City Council expressed strong support for redeveloping the Upper Potomac West area of the city as a business owner moves ahead with an interim use that is not part of the plan.
When the city’s Planning Commission meets on Feb. 5, commissioners will consider a request for a special use permit that will bring commercial activity back to the old Safeway site on West Glebe Road.
The Weissberg Group, owners of the site, plans to lease space to three businesses: a Chinese buffet restaurant; a Dollar Store and a market and deli carryout. The planning staff is supporting the request.
“It was a very difficult decision, but we are reluctantly supporting the application,” said Eileen Fogarty, the director of the Department of Planning and Zoning. “We have some concerns, and this is certainly not the way in which we would like to see this site redeveloped; but for several reasons, we are recommending approval.”
The Upper Potomac West Task Force worked for a year to develop a comprehensive plan for redeveloping the area on West Glebe and Mount Vernon Avenue, where the site in question is located, and East Reed Avenue. That plan was presented to City Council in June of last year, and last week Council instructed planning staff to move forward with changes to the city’s master plan that would codify some of the recommendations in the plan.
“The type of redevelopment that we want to see on this site is comprehensive and mixed use,” Fogarty said. “We envision office space, residential and retail. We want green space where people can sit and enjoy lunch or the evening and where people in the neighborhood can come on foot or in vehicles.”
While the Safeway site is part of this redevelopment area, the plan also includes the long abandoned Datatel Building. In total, the overall site contains approximately four acres.
When the task force held its meetings last year, members sought the agreement of the owners of the various parcels of land included in the redevelopment area. Nina Weissberg attended many of these meetings. The sense of the task force was that she was committed to redevelopment and willing to work with the city and members of the community to develop a viable plan.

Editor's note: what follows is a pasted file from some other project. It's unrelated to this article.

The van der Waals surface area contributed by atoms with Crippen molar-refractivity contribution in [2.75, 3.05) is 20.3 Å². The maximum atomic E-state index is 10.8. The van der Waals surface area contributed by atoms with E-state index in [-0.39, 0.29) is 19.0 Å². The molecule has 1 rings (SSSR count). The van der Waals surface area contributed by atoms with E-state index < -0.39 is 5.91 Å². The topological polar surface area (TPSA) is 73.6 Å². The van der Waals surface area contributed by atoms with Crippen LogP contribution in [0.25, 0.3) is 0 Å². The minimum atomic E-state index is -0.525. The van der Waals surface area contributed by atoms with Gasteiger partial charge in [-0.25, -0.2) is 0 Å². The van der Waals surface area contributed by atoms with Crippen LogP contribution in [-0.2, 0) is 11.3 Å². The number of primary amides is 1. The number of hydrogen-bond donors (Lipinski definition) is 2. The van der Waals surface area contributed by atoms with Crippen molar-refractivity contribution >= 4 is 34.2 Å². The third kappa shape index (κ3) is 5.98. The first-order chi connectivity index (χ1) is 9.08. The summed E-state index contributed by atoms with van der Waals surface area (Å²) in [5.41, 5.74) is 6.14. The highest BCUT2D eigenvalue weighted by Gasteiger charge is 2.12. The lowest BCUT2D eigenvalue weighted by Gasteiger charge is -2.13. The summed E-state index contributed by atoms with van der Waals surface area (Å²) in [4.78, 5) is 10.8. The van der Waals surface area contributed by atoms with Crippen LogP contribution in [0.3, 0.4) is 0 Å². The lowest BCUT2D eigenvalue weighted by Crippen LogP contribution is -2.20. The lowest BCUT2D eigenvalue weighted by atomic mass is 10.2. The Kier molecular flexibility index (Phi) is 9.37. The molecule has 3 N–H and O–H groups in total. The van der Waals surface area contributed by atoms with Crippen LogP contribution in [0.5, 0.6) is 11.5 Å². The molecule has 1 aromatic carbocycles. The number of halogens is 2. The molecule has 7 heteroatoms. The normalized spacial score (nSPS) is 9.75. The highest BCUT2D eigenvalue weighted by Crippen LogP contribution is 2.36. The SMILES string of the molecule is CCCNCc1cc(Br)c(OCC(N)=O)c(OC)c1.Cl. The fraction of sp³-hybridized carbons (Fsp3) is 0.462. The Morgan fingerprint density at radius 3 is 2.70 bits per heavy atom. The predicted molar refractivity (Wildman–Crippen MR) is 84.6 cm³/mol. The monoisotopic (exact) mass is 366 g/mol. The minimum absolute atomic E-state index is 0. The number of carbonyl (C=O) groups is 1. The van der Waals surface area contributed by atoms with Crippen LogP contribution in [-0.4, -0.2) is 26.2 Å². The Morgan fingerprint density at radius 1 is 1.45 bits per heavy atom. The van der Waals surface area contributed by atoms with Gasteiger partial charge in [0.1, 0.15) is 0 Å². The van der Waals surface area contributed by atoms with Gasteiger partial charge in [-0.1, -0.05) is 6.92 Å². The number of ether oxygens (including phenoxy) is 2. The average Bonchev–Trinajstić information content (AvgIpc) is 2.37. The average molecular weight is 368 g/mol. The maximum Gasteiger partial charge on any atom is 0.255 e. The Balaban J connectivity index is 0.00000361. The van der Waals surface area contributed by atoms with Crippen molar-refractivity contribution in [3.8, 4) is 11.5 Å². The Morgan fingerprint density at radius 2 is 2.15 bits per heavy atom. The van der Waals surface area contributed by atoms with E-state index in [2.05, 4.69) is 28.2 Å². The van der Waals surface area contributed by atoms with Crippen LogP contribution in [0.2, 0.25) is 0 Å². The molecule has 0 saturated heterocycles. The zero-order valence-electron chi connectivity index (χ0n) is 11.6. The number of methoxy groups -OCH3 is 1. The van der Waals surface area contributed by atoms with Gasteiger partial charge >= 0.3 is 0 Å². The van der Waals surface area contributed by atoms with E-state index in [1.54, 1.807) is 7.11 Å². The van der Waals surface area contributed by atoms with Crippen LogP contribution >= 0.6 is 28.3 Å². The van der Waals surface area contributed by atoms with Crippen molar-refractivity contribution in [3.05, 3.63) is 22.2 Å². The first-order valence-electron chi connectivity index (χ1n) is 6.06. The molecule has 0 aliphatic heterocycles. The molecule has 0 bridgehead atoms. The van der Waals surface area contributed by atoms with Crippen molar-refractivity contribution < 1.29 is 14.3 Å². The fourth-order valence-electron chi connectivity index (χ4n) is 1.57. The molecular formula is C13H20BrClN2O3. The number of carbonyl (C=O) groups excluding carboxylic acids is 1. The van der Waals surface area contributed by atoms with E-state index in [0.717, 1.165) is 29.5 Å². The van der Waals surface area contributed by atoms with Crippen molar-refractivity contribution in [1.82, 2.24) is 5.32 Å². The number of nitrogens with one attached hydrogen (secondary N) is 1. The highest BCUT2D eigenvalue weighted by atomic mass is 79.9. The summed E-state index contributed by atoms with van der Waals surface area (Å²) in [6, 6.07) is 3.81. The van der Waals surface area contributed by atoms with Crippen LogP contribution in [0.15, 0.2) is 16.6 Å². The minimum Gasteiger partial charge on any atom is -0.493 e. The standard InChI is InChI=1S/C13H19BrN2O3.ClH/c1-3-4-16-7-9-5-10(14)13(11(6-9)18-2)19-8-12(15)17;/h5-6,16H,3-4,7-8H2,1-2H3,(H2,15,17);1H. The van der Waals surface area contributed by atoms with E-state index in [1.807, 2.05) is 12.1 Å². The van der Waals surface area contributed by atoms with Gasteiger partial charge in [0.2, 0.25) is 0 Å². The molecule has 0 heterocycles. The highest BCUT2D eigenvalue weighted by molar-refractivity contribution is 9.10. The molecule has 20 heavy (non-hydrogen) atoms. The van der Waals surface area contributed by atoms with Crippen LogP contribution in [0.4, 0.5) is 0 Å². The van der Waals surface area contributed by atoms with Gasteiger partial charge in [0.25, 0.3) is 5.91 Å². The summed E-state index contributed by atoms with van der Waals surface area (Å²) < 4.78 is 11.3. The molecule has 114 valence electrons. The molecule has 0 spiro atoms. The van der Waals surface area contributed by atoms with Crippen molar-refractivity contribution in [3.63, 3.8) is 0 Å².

“As the economy worsened this summer, I think she [Weissberg] began to have concerns,” Fogarty said. “Then, after Sept. 11, she made a decision to move forward with the interim uses that are now planned. I think it was strictly a business decision, and you can’t fault her for that. Her assessment is that the market is not right just now for redevelopment.”
Mayor Kerry J. Donley agreed with Fogarty’s assessment. “I think it is strictly a business decision, and I can understand that,” he said. “What we want to do is try to get the owner to agree to a shorter-term lease than 10 years. We are certainly hopeful that the economy will turn around and that redeveloping this area will be viable within the next two to three years.”
City Council has asked the Planning staff to look into the feasibility of offering certain incentives to Weissberg to induce her to shorten the terms of her leases. First, they will look at land acquisition.
“I strongly believe that it is government’s role to create economic incentives for the redevelopment of struggling business districts,” said Councilwoman Claire Eberwein. “Zoning changes and property consolidation are some of the tools that government can most effectively employ. The payback to citizens in physical activeness, neighborhood cohesiveness, lower crime and increased city tax revenues more than pays for the initial planning investment. Upper Potomac West is a perfect place for these activities, and I am excited by the possibilities.”
As for the Datatel building, Fogarty said her office was going to look at the feasibility of purchasing or somehow obtaining the building. “That building has stood empty for more than a decade and would cost a great deal just to bring up to code so that it could be used.”
Staff will also look at the possibility of building a parking garage on that site. “Parking is a real issue in that area, so we need to make it possible for people to park when they come to work in the proposed offices or to use the proposed retail shops,”” said Councilman Bill Euille. “A parking structure makes a lot of sense.”
Also, staff will recommend changes to the zoning to allow for maximum density. “That area will certainly support more density, but we want to make sure that we do not lose sight of quality-of-life issues for residents of the neighborhood,” Fogarty said.
One of those quality-of-life issues is traffic. “I am concerned about the amount of traffic that this plan will bring into the neighborhood,” said Councilwoman Joyce Woodson. “We need to study the traffic issues and have a plan for how we will handle them.”
Another quality-of-life issue is that the site has been boarded up since the Safeway left three years ago.
“That was one of the issues that we considered in recommending approval of these interim uses,” Fogarty said. “Something, after all, is better than nothing. The neighbors expressed some concerns about the sale of alcohol for carryout and the hours of operation of that particular business. There are also a number of landscaping improvements that need to be made to the site. I think that most of these issues have been resolved, though. We just hope that we can get a shorter lease so that we can move forward with redevelopment sooner than later.”